In this cozy home, open hearts prevail.

Wallace explores the notion of home by personifying a house who loses one family and slowly accepts another.

When his beloved first family leaves, “Walter’s feelings were hurt.” He grimly relishes his browning lawn, rusting pipes, and sagging floors. When a brown-skinned girl and her lighter-skinned mother move in, Walter feels cramped and resentful. Little Girl feels unsettled, too, though she’s reassured by her capable mom. Wallace endows Walter with poltergeistlike responses to the new family’s intrusion: He slams shutters, hobbles the oven, and sabotages the fireplace. He observes Little Girl sniffling while addressing her father, holding his picture: “I miss you, Papa. You’d like our new house. He’s funny, like you.” Walter’s emotional response yields broken pipes as his “tears” flow through the house. Mama handles this latest setback with buckets and aplomb, asking her daughter to bring towels. When Little Girl discovers a photo of the former family, she realizes why the house is sad. “I know what it’s like to have someone move away. But it doesn’t mean you’re alone.” Her matter-of-fact empathy affects Walter: he feels understood and “livable” once more. Hsu conveys Walter’s emotions through dot-and-dash facial features that appear on the roof or walls. Her bright, detailed pictures elevate a potentially maudlin premise, and the project succeeds by spotlighting the growing emotional intelligence of Little Girl and Walter. Both former and current families present as multiracial. (This book was reviewed digitally.)

In this cozy home, open hearts prevail. (Picture book. 3-7)

Pub Date: April 19, 2022

ISBN: 978-1-250-31641-7

Page Count: 32

Publisher: Feiwel & Friends

Review Posted Online: March 29, 2022

Kirkus Reviews Issue: April 15, 2022


Renata’s wren encounter proves magical, one most children could only wish to experience outside of this lovely story.

A home-renovation project is interrupted by a family of wrens, allowing a young girl an up-close glimpse of nature.

Renata and her father enjoy working on upgrading their bathroom, installing a clawfoot bathtub, and cutting a space for a new window. One warm night, after Papi leaves the window space open, two wrens begin making a nest in the bathroom. Rather than seeing it as an unfortunate delay of their project, Renata and Papi decide to let the avian carpenters continue their work. Renata witnesses the birth of four chicks as their rosy eggs split open “like coats that are suddenly too small.” Renata finds at a crucial moment that she can help the chicks learn to fly, even with the bittersweet knowledge that it will only hasten their exits from her life. Rosen uses lively language and well-chosen details to move the story of the baby birds forward. The text suggests the strong bond built by this Afro-Latinx father and daughter with their ongoing project without needing to point it out explicitly, a light touch in a picture book full of delicate, well-drawn moments and precise wording. Garoche’s drawings are impressively detailed, from the nest’s many small bits to the developing first feathers on the chicks and the wall smudges and exposed wiring of the renovation. (This book was reviewed digitally with 10-by-20-inch double-page spreads viewed at actual size.)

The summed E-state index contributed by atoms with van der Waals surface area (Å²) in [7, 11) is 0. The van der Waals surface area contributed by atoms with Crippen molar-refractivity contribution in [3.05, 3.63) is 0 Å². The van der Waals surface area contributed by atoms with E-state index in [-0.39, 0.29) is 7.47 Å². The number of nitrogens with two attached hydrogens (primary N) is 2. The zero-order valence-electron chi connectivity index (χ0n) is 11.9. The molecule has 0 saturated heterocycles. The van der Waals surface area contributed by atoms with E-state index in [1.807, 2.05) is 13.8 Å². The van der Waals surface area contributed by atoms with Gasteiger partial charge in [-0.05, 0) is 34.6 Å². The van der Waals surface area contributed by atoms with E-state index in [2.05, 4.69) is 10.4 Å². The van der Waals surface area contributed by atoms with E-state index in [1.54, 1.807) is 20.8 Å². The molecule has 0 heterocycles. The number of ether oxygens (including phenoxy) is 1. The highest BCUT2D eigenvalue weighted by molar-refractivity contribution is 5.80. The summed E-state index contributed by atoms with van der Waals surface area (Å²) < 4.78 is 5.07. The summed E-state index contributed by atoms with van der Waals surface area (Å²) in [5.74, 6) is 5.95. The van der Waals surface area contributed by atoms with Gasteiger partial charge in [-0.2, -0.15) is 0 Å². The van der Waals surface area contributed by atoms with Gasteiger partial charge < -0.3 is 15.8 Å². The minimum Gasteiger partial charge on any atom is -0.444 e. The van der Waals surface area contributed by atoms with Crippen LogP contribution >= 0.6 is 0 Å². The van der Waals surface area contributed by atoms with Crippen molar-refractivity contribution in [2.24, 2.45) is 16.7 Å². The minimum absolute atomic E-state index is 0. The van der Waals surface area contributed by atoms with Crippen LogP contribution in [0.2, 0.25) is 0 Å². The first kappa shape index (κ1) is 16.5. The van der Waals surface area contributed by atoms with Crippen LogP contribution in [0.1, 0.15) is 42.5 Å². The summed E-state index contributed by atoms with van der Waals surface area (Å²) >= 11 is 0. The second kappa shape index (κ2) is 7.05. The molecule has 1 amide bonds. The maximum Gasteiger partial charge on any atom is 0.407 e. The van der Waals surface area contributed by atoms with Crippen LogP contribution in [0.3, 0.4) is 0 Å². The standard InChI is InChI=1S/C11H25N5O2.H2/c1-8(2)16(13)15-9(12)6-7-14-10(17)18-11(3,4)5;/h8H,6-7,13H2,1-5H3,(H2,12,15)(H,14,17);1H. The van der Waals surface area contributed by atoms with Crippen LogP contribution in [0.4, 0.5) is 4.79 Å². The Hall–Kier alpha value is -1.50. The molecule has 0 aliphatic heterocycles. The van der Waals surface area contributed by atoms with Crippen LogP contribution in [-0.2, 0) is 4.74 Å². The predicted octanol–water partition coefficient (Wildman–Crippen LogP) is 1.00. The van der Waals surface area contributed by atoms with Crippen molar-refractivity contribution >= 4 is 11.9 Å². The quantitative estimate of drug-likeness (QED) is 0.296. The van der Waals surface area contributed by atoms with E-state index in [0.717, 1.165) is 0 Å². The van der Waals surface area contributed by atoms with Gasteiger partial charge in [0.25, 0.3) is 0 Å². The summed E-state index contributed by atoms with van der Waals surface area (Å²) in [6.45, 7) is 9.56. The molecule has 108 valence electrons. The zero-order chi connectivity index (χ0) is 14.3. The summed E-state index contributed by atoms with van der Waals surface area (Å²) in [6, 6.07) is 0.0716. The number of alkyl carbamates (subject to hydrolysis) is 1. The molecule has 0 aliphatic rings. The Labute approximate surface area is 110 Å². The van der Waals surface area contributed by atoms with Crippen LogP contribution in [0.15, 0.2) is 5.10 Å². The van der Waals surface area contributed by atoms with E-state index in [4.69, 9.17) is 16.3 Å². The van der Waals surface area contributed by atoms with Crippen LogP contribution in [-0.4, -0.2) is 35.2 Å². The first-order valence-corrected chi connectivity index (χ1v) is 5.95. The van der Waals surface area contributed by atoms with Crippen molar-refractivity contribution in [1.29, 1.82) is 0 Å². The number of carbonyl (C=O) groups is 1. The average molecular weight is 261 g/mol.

Renata’s wren encounter proves magical, one most children could only wish to experience outside of this lovely story. (Picture book. 3-7)

Pub Date: March 16, 2021

ISBN: 978-0-593-12320-1

Page Count: 40

Publisher: Schwartz & Wade/Random

Review Posted Online: Jan. 12, 2021

Kirkus Reviews Issue: Feb. 1, 2021


While this is a fairly bland treatment compared to Deborah Lee Rose and Carey Armstrong-Ellis’ The Twelve Days of...

Rabe follows a young girl through her first 12 days of kindergarten in this book based on the familiar Christmas carol.

The typical firsts of school are here: riding the bus, making friends, sliding on the playground slide, counting, sorting shapes, laughing at lunch, painting, singing, reading, running, jumping rope, and going on a field trip. While the days are given ordinal numbers, the song skips the cardinal numbers in the verses, and the rhythm is sometimes off: “On the second day of kindergarten / I thought it was so cool / making lots of friends / and riding the bus to my school!” The narrator is a white brunette who wears either a tunic or a dress each day, making her pretty easy to differentiate from her classmates, a nice mix in terms of race; two students even sport glasses. The children in the ink, paint, and collage digital spreads show a variety of emotions, but most are happy to be at school, and the surroundings will be familiar to those who have made an orientation visit to their own schools.

While this is a fairly bland treatment compared to Deborah Lee Rose and Carey Armstrong-Ellis’ The Twelve Days of Kindergarten (2003), it basically gets the job done. (Picture book. 4-7)

Pub Date: June 21, 2016

ISBN: 978-0-06-234834-0

Page Count: 32

Publisher: Harper/HarperCollins

Review Posted Online: May 3, 2016

Kirkus Reviews Issue: June 1, 2016

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